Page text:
Warning: if you’re a miserable misogynist, stop reading now, as this post contains information suggesting that women might not actually be as stupid as you seem to think we are.
Judith’s recent post about women in tech drew a comment about Grace Hopper, a woman who was involved in the development of COBOL (I can barely type “COBOL” without shuddering). This, in turn, led me to comment about Ada Lovelace, who is credited with being the first computer programmer. It all made me think about the role that women have played in the development of computing as we know it today. With that in mind, here are a few more notable women who’ve paved the way for all of us to enjoy technology.
The ENIAC Programmers
Their story is incredibly fascinating. Kathleen McNulty Mauchly Antonelli, Jean Jennings Bartik, Frances Snyder Holberton, Marlyn Wescoff Meltzer, Frances Bilas Spence and Ruth Lichterman Teitelbaum were chosen out of 80 programmers to physically program switches, digits, and cable trays in order to determine ballistics trajectories for the US Army in the 1940s. The ENIAC Computer soon became the world’s first stored program computer, giving these six women the distinction of being the only programmers to have ever programmed it on the machine level.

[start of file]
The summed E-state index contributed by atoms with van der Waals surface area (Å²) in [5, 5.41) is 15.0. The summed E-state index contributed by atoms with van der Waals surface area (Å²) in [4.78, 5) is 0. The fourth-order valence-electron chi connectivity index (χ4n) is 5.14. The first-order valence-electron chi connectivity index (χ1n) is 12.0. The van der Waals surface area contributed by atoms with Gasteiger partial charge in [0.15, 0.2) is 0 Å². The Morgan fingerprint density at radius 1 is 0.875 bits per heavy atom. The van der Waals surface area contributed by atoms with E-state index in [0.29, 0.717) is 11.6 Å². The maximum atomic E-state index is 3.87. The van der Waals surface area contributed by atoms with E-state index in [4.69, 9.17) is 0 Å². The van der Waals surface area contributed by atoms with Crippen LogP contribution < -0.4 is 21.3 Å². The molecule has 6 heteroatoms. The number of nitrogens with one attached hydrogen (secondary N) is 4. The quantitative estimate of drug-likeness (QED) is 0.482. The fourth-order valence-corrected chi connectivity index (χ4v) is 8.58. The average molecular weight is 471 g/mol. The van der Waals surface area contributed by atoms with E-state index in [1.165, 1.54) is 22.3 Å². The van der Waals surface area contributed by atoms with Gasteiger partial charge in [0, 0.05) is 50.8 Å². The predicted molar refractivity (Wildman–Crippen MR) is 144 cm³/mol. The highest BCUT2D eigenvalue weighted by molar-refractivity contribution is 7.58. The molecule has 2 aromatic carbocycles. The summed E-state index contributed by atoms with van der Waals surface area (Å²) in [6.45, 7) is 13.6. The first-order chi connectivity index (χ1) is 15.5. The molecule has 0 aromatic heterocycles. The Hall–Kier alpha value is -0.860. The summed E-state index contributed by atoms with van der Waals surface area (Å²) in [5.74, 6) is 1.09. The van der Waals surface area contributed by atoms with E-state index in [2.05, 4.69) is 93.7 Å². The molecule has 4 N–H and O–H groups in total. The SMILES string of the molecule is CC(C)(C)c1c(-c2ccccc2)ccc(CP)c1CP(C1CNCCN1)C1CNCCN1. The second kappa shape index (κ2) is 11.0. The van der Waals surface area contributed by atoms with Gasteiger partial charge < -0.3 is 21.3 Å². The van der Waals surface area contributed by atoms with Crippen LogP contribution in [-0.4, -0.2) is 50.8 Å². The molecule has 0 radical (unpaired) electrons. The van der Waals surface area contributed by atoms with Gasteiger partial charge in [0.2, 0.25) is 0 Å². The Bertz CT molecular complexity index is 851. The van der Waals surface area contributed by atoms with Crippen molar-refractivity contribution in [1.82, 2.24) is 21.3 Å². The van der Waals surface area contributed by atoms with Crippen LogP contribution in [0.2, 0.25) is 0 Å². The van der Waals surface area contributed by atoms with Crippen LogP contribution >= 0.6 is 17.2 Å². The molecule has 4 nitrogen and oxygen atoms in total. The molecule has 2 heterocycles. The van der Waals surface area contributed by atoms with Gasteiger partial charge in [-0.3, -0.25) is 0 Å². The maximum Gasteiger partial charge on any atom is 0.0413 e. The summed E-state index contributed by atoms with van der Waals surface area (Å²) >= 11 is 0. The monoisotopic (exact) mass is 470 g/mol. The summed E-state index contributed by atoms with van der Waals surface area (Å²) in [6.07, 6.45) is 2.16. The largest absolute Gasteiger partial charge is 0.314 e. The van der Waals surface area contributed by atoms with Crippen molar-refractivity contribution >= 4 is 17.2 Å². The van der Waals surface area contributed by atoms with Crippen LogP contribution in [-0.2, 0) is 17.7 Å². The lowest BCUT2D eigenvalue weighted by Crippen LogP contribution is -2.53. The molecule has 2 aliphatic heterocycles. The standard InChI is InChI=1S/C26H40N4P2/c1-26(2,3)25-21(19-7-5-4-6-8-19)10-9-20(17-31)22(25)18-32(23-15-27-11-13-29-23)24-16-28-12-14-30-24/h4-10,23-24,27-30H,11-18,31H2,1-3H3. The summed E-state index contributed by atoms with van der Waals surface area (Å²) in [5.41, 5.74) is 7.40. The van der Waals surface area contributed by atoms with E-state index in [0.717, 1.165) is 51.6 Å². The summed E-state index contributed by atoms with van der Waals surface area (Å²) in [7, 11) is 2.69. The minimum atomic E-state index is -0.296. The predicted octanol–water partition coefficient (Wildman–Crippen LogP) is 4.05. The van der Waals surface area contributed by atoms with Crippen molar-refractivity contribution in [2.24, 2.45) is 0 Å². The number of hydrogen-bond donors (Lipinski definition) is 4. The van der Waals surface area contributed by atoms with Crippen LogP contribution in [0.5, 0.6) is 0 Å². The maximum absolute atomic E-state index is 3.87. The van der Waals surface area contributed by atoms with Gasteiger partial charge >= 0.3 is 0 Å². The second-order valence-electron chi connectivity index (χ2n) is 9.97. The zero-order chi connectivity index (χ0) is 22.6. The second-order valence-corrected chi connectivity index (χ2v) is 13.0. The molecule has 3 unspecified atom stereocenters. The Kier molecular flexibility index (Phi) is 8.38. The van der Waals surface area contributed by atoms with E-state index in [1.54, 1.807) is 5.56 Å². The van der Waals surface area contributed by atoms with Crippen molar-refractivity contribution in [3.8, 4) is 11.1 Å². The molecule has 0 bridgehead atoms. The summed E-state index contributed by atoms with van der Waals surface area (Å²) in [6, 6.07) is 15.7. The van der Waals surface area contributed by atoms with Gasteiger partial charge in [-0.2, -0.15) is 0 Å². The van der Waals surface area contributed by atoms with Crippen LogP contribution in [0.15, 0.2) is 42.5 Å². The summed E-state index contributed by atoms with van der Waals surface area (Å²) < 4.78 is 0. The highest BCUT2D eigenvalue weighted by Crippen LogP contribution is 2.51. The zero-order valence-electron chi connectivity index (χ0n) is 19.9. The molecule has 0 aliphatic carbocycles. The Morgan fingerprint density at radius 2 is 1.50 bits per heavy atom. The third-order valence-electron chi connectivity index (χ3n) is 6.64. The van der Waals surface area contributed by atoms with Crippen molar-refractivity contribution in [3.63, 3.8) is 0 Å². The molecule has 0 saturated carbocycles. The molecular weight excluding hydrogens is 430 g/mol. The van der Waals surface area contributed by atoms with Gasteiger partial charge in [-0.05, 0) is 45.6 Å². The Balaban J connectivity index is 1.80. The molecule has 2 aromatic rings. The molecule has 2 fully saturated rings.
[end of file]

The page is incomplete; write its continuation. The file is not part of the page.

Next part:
Alexandra Illmer Forsythe
Credited with writing the first computer science textbook in 1969, she was also a noted computer science instructor at several universities, including Stanford University.
Evelyn Boyd Granville
One of the first African-American women to earn a doctorate in mathematics in the US, Granville worked on the computing behind the first US manned missions into space and to the moon.
Erna Schneider Hoover
While working at Bell Laboratories, Hoover developed a computerized switching system for telephone traffic, replacing the hard-wired system. She was awarded one of the first software patents for this achievement, and became Bell Lab’s first female supervisor of a technical department.
So, you see, not all women are destined to make tea and just look pretty. I would like to say that Lisa HAS, in fact, made tea for me and it was lovely. I guess some of us can do it all.